• Chitu Chittula Gumma
  • Yememi Puvappu ne Gauramma, Yememu Kayappune Gauramma
  • Bathhukamma Bathukamma Uyyalo

Oggukatha:-

A few communities (such as Yadav and Kuruma Golla communities) in Telangana sing songs just like ballads. These may be in praise of Lord Shiva (also known as Mallikarjuna) or their own tribal Gods whom they worship. Oggukatha is a narration and dramatization of various stories of Gods such as Mallana, Beerappa and Yellamma. Traditional priests among Yadavs who perform marriage of Mallanna with Bhramaramba are known as ‘Oggus’. Oggukatha comprises of a narrator and his chorus who aid in dramatization of lyrics. Oggukatha folk singer groups visit Komrelly Mallanna temple every year.

Sarada Kala:-

The story is narrated in the form of a song/ballad. The stringed instrument folk veena (also called sarada) is used in Sarada Kala.

Sraamika Songs:-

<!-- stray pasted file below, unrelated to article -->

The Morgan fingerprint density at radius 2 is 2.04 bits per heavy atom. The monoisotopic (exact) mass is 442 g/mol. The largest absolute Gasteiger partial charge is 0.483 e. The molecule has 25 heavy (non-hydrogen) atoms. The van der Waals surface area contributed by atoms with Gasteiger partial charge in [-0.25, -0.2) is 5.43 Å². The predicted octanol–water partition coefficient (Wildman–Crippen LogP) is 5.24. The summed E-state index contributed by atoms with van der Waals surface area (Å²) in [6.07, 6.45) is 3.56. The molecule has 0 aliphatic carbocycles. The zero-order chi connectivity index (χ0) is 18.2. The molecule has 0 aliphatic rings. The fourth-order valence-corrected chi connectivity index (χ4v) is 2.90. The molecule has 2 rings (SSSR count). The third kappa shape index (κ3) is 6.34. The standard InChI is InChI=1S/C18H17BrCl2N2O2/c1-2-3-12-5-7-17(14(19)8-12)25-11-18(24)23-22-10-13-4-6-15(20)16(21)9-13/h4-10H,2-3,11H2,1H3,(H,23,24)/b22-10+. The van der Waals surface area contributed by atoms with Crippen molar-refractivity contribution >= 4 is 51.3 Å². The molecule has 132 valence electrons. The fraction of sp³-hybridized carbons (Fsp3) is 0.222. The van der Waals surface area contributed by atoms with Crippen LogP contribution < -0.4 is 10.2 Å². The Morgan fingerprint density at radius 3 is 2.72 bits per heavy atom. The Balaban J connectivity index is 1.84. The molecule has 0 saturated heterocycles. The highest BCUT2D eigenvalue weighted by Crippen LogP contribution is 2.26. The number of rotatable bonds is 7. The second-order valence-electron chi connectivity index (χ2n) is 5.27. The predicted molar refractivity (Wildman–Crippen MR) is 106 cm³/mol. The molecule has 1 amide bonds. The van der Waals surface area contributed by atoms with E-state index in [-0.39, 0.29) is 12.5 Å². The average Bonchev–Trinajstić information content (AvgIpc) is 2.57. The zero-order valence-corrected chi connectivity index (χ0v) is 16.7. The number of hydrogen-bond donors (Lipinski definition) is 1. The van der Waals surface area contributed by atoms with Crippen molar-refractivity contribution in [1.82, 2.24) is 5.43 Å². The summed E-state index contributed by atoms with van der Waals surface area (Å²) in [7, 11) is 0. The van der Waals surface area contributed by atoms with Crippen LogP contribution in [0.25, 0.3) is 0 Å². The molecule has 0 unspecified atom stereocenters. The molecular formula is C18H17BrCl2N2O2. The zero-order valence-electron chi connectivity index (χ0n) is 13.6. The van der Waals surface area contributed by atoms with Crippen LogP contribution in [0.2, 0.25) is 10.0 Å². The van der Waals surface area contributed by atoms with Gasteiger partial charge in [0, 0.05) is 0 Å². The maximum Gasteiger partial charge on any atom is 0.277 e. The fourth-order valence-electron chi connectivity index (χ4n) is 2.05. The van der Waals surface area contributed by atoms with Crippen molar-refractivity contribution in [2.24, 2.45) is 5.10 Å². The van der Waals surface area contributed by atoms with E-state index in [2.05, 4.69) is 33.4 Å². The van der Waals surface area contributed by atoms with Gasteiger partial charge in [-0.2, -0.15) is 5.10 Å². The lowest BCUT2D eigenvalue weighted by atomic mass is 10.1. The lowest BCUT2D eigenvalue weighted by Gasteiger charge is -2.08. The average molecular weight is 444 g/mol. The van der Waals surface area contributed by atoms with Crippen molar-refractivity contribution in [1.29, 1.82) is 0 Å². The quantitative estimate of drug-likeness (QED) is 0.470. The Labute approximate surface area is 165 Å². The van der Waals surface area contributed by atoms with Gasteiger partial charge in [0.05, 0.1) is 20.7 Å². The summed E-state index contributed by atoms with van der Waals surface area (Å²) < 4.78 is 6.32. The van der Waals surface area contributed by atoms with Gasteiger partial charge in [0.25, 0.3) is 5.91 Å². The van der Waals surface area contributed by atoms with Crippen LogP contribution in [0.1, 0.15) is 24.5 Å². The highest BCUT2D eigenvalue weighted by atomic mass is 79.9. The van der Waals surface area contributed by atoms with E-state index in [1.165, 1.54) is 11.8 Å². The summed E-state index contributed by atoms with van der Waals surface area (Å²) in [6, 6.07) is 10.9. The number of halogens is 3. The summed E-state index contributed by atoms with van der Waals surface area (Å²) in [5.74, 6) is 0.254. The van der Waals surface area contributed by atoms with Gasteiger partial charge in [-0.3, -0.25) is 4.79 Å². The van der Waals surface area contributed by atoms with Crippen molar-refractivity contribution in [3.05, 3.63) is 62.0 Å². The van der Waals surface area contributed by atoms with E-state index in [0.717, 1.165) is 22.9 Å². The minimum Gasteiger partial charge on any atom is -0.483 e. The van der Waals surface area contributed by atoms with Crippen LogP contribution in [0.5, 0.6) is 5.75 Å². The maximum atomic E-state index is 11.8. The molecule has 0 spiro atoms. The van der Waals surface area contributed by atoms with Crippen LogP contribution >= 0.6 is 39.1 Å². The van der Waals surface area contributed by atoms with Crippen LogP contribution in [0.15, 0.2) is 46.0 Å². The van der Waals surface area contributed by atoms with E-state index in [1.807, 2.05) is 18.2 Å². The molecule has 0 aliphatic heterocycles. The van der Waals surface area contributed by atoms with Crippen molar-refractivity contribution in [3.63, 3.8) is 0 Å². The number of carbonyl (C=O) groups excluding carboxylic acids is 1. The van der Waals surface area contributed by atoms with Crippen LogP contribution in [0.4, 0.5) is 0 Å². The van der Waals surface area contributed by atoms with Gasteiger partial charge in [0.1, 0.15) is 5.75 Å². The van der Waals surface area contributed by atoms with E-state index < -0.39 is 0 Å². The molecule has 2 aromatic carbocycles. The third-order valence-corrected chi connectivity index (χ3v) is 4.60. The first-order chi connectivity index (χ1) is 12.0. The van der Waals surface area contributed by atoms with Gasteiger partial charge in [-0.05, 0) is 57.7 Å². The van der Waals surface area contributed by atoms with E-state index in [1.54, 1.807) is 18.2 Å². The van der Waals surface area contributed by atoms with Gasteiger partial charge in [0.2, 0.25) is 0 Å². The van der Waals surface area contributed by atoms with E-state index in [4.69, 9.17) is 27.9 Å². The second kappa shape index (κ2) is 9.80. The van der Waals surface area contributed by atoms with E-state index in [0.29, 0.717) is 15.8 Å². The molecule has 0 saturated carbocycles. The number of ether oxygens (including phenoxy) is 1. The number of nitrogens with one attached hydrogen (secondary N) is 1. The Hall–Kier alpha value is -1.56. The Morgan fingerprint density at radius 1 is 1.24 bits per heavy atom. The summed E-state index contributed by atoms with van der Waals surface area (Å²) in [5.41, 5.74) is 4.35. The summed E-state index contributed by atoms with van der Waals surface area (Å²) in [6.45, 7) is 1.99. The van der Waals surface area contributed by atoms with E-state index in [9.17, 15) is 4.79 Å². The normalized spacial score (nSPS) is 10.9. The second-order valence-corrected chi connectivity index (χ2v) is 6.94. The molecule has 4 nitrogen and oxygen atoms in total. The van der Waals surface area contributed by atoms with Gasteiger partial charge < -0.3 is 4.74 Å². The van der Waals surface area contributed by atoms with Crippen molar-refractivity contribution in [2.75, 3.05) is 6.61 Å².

These are actually labour songs sung by various categories of workers – those working in the agricultural field, cart-pullers, industrial workers, stone crushers, construction workers etc. Work becomes a pleasure by singing folk songs and relaxes the tired mind and body. In the fields, men and women are divided into two groups. They sing these melodious folk songs in a group. Here is an example of a folk song sung by labourers working in the agricultural field and invoking the rain God —

Vaanallu kuravaali vaana devudaa –

vari chelu pandaali vaana devudaa.

There are some songs which denounce wrong social customs prevalent in the society. One such song composed by Annamayya is ‘Tandanana ahi tandanana’ where he has condemned social evils like caste and discrimination on the basis of colour. The lyrics are so simple that they can be easily understood even by illiterate people and serve to enlighten and educate the masses.

Musical instruments used with Folk songs of Telangana:-

Musical instruments may be percussion instruments, wind instruments or stringed ones. Musical instruments used by singers and performers while rendering folk music (always in a group) are folk veena (also known as sarada), tribal flute, metallic cymbals, dholak, tribal shehnai, daph, conch, bells, gummetas, brahma taal, titti, kommu, chirutalu which is a type of kartaal, jamidika, veeranam, andelu, dhamru and ghungroos etc.